Jakob: The Advanced Payment Model allows Primary Partners—as a [PCP]-based ACO—to start building and investing in healthcare [information technology] (HIT) and care coordination. Without it, we wouldn’t have access to capital to participate in the program. This allows us to integrate our ACO patient population, coordinate care, produce quality metrics, and design and launch education and patient outreach programs that meet our patients’ needs.
eConsult: What were the most significant changes your participating practices made to join the ACO?
Jakob: The experience and changes vary from office to office, but opening the lines of communication is a significant change our participating practices have made to join the ACO. We worked as a collaborative team to develop, vote on, and approve clinical protocols and to meet CMS’ ACO requirements to submit our application. Sharing experiences and expertise across the ACO with our specialists and hospitals has been very positive.
eConsult: What will be the biggest challenges?
Jakob: HIT costs, implementation, and having patients become active partners in their own healthcare are going to be some of the biggest challenges.
Technology allows us to re-engineer the way we operate as an ACO. This means educating our providers and patients to help them fully use technology as a tool to support clinical integration and to coordinate care throughout our ACO network. This is key to providing the entire continuum of patient-centered care. We are excited about the opportunity and are planning a phased implementation, training, and educational approach to manage our HIT transformation.
eConsult: What will be the greatest benefits?
Clinical integration is going to provide the greatest benefit for the organization to achieve the triple aim of improving individual patient care and the care of the population and lowering healthcare costs.
Clinical integration will provide improved patient care through communication among providers and all services. We have already seen this benefit in the short time the physicians have been clinically integrated, both in the writing and implementation of clinical protocols and in the simple act of taking the time to meet. All physicians are extremely busy these days, so this level of communication has decreased as a result, and the ACO increases communication. In addition, clinical integration adds another level of clinical expertise and promotes sharing best practices.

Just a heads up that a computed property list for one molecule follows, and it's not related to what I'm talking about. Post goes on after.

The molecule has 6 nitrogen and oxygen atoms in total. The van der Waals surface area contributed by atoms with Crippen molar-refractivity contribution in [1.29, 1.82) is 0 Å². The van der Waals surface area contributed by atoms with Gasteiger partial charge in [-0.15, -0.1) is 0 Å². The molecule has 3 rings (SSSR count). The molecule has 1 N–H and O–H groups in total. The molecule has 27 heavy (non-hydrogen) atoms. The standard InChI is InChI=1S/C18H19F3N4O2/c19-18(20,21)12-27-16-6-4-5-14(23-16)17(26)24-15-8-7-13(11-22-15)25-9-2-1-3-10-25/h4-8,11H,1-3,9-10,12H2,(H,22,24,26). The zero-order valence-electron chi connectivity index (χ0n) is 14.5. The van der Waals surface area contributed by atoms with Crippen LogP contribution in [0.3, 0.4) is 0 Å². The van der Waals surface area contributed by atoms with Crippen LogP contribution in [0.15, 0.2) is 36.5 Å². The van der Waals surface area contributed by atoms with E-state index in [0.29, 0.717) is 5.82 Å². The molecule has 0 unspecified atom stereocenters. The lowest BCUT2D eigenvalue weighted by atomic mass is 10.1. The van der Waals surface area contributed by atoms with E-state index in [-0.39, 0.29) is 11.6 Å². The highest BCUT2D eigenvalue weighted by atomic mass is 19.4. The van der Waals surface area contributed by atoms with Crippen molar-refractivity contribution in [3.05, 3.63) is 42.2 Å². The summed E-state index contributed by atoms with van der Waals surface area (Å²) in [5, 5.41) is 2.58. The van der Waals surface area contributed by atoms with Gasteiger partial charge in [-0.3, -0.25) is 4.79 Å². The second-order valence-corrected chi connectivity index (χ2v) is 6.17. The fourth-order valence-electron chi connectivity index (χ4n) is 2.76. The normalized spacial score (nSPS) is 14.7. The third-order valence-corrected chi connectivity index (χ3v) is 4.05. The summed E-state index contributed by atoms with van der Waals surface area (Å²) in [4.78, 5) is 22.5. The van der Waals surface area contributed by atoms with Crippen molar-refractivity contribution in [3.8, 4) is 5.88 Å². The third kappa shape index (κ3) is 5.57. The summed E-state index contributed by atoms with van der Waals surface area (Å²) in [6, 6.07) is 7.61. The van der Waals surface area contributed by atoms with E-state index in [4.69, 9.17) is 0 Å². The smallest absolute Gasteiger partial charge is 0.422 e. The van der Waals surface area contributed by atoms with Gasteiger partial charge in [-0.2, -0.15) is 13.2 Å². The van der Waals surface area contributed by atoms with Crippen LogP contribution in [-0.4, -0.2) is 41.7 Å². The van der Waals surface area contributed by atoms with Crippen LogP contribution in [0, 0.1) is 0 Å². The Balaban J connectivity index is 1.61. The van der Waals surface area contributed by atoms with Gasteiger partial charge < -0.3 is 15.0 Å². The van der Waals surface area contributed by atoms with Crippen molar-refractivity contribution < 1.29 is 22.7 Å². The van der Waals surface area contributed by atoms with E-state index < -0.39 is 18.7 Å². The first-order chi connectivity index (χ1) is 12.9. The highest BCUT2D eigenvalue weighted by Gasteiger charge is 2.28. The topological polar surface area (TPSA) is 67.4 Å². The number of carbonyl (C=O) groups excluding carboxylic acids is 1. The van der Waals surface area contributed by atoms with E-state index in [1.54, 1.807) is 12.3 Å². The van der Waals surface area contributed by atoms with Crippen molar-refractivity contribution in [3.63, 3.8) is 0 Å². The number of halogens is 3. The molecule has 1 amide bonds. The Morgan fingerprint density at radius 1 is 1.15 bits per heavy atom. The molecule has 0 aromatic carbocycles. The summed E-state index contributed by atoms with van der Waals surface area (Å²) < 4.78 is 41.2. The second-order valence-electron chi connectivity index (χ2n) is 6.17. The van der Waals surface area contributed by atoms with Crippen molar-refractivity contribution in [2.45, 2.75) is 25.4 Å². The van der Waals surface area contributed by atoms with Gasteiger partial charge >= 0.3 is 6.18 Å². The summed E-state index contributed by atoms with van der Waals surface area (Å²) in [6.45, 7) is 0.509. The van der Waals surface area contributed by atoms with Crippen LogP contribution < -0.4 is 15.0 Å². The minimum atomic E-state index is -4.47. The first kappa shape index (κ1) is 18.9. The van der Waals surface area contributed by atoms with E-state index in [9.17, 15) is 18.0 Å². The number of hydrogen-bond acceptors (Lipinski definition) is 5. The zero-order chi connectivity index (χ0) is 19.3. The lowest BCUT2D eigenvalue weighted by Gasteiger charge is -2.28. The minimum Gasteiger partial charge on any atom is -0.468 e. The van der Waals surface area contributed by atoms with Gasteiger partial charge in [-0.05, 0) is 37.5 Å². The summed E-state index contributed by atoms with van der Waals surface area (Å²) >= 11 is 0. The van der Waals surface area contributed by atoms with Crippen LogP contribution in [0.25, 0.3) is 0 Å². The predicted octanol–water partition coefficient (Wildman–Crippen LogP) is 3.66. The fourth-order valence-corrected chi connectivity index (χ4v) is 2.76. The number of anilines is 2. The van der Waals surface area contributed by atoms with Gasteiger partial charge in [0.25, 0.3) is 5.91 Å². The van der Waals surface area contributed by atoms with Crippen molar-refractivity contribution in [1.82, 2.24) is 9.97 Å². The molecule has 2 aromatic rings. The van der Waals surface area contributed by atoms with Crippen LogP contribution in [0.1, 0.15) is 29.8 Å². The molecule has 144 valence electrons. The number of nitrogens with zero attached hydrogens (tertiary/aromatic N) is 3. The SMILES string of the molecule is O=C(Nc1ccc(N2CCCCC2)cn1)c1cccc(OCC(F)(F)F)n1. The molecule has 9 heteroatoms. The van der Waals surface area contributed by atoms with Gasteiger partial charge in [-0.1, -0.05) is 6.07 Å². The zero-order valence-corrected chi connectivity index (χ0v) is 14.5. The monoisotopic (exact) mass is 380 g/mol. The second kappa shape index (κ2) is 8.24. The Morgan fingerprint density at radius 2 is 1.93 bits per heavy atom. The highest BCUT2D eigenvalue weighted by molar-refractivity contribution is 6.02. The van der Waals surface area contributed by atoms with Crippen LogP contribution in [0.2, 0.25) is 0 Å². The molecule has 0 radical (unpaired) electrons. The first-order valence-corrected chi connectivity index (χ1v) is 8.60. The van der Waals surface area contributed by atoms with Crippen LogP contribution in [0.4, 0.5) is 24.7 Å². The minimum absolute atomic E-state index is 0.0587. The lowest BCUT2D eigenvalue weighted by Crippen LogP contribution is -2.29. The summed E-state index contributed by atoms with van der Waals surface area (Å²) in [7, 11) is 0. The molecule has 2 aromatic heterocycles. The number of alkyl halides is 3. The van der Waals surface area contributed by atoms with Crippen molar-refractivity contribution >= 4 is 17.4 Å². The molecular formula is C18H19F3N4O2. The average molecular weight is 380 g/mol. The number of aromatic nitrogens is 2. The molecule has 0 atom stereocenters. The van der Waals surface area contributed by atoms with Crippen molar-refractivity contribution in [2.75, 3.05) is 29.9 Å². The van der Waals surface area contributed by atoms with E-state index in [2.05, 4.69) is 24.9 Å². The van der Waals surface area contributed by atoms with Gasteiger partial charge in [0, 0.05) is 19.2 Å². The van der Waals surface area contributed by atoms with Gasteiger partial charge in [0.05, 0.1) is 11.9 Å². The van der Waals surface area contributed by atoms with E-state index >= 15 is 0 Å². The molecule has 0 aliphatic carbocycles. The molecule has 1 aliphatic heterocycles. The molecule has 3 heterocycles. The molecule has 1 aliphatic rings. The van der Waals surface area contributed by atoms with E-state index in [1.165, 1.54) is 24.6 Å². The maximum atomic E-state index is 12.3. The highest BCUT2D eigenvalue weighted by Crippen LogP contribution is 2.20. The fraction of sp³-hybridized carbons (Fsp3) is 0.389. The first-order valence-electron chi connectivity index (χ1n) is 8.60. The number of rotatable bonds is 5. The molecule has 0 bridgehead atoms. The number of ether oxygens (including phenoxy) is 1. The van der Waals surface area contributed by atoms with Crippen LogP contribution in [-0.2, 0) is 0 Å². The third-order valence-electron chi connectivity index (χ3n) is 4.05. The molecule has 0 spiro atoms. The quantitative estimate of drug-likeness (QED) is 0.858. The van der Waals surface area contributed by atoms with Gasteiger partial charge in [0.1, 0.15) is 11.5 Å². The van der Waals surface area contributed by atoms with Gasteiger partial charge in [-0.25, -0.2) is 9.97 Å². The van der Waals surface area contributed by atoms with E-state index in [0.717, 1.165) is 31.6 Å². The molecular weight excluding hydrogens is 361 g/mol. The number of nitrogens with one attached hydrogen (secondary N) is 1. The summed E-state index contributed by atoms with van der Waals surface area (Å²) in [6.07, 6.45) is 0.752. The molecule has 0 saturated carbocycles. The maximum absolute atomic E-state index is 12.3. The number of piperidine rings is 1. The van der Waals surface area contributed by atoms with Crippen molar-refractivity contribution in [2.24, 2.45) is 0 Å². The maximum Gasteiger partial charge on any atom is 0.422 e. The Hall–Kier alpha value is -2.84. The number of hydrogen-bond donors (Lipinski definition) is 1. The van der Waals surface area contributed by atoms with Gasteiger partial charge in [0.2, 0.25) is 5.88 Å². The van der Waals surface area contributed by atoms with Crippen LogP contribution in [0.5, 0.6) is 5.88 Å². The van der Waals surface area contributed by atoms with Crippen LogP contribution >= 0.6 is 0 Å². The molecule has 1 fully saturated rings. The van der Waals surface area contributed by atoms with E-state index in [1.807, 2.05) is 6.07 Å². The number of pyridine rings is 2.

Clinical integration will lead to healthcare savings by putting standards in place that will allow for monitoring and limit over-utilization of services. Patients’ care needs are being put first instead of the healthcare system, which is leading to cost savings. The cost savings are being shared between CMS and the physicians, so they are being rewarded for providing excellent quality care and taking the time for clinical integration.
Clinical Integration allows us to improve the health of the population by looking at the highest expenditure and high-risk disease states, such as diabetes and congestive heart failure, and implementing protocols to effect change in these populations. For example, by converting a high-risk patient with multiple medications—the patient with diabetes who does not understand why he needs to take his medications or watch his diet because he feels better with an uncontrolled blood sugar—CMS and Primary Partners can then share the savings of the avoided myocardial infarction or stroke or blindness. The patient is able to continue to live productively and independently.